KUCHING: Indonesia has taken over Malaysia as the top exporter of plywood to Japan, the main export market for both countries.
This June is the first month in recent years which saw the volume of Indonesia’s plywood exports to Japan surpass that of Malaysia’s.
Figures from the Japan Finance Ministry revealed that the country imported 79,000 cu m of plywood from Indonesia against 77,500 cu m from Malaysia in June.
It should also be noted that there was a sharp decline in Japan’s imports of Malaysian plywood in June 2018.
Despite the sharp drop, plywood imported from Malaysia by Japan still saw a 14 per cent surge in June 2018 compared to a year ago.
Also, in the first six months, Malaysia was still leading in plywood exports to Japan as their export volumes were 526,800 cu m and 460,900 cu m respectively.
In 2017, Malaysia exported about 1.16 million cu m (monthly average of 96,783 cu m) worth about RM2.27bil to Japan, which was far ahead of Indonesia’s 783,900 cu m (65,325 cu m).
The ITTO report attributed the decline to falling production as the Sarawak government’s tight enforcement of felling limits for timber/logs.
Sarawak logs production has plummeted in recent years, with plywood mills facing log shortage, particularly quality logs, and have been forced to cut down on output of panel products.
This resulted in some suppliers falling behind for several months in delivering their contractual orders to the Japanese.
Falling harvest volume has also resulted in higher logs cost, major plywood suppliers have been increasing the prices of their products to Japan by about 15 per cent since late last year.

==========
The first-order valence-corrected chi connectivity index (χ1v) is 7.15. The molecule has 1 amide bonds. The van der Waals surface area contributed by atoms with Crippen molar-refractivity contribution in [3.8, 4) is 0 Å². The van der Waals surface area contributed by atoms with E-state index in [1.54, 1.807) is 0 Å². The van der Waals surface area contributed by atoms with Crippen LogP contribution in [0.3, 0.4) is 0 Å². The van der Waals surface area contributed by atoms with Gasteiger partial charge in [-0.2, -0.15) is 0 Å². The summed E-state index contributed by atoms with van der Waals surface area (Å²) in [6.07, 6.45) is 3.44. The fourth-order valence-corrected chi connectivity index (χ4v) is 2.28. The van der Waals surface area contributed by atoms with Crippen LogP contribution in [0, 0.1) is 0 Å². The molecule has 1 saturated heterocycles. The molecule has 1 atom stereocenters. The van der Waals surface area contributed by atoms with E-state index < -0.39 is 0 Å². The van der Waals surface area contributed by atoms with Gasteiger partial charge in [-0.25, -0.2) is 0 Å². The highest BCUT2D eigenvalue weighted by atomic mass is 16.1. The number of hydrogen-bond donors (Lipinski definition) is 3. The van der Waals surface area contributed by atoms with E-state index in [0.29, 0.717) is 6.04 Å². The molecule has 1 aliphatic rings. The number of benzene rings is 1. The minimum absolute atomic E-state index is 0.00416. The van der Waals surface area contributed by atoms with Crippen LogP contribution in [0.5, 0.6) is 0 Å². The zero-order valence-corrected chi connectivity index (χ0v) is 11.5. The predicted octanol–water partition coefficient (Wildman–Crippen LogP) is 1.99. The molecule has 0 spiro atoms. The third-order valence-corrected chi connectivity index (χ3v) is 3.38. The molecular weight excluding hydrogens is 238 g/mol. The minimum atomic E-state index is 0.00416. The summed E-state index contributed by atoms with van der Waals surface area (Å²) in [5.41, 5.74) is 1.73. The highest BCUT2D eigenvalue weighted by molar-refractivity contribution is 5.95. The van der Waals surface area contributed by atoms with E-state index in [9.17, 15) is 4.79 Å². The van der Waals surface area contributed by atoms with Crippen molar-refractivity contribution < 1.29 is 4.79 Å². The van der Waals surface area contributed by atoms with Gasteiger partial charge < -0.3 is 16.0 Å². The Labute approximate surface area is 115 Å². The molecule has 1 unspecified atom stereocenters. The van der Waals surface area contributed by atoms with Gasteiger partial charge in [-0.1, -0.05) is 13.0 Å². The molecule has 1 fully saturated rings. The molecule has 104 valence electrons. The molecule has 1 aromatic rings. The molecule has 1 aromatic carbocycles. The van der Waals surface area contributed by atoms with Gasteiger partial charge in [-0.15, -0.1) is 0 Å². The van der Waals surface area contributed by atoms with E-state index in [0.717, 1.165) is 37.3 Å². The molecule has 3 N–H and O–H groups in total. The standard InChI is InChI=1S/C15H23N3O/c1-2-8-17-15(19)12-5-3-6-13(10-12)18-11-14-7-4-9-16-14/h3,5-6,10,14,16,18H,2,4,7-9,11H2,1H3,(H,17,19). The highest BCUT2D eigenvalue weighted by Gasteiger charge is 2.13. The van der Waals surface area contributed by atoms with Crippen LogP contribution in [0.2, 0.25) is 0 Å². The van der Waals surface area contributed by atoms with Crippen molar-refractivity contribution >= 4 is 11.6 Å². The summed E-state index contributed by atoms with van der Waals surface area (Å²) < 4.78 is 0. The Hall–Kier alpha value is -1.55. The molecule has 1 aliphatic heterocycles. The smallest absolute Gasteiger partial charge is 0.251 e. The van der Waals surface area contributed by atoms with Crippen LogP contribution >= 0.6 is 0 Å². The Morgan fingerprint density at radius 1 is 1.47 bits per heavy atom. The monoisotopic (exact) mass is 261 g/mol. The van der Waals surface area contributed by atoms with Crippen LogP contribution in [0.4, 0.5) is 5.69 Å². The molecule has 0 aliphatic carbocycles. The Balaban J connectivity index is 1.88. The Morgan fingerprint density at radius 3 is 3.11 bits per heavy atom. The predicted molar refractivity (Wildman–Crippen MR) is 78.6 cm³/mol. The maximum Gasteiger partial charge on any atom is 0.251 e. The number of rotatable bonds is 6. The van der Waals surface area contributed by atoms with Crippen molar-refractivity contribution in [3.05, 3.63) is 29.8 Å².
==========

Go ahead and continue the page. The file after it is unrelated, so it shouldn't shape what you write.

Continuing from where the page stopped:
“Malaysian and Indonesian (plywood) suppliers are preparing higher prices before rainy season (normally kicks in fourth quarter of every year) with limited offers for Japan.”
“The (Japanese) importers feel future purchase is difficult with remaining order balances so they buy the minimium necessary volume only,” said the ITTO report, quoting trade news from the Japan Lumber Reports (JLR).
Currently, Malaysia is the second largest plywood exporter to China, with shipment of 19,850 cu m or 25 per cent of the mainland’s total imports in the first half of this year.
China imported 21,100 cu m from Russia, making up 27 per cent of total imports. China imported 15,000 cu m from Indonesia (19 per cent), according to the ITTO figures.
However, China’s plywood imports fell 9 per cent to 79,400 cu m in H1 2018 from H1 2017, imports from Malaysia dropped by 22 per cent.
North America has increased its imports of Malaysian plywood by a quarter year-on-year against a nearly four-fold increase from Vietnam and 84 per cent from Indonesia to offset a 82 per cent drop in imports from China after US imposed anti-dumping and countervailing duties on China plywood recently.
North Amercia’s hardwood flooring imports from Malaysia doubled while imports of Malaysian hardwood moulding increase 24 per cent y-o-y.
Japan’s import of tropical logs climbed by about a third to over 80,000 cu m in 1H-2018 from a year ago, according to JLR.
“Logs from Sabah were 30 per cent more and logs from PNG (Papau New Guinea) doubled.
“Log FOB (free on board) prices temporarily softened in last fall as procured logs at this time arrived all at once early this year.”
With a log export ban imposed by the Sabah government, JLR preditcs future log arrivals to fall sharply.
In May, Sabah Chief Minister Datuk Seri Shafie Apal announced an immediate log export ban so that the raw materials could be directed to local processing mills instead.
Sabah exported between 200,000 to 300,000 tonnes of logs per year to various countries but log harvest volume was reported to be declining due to shrinking supply from natural forests.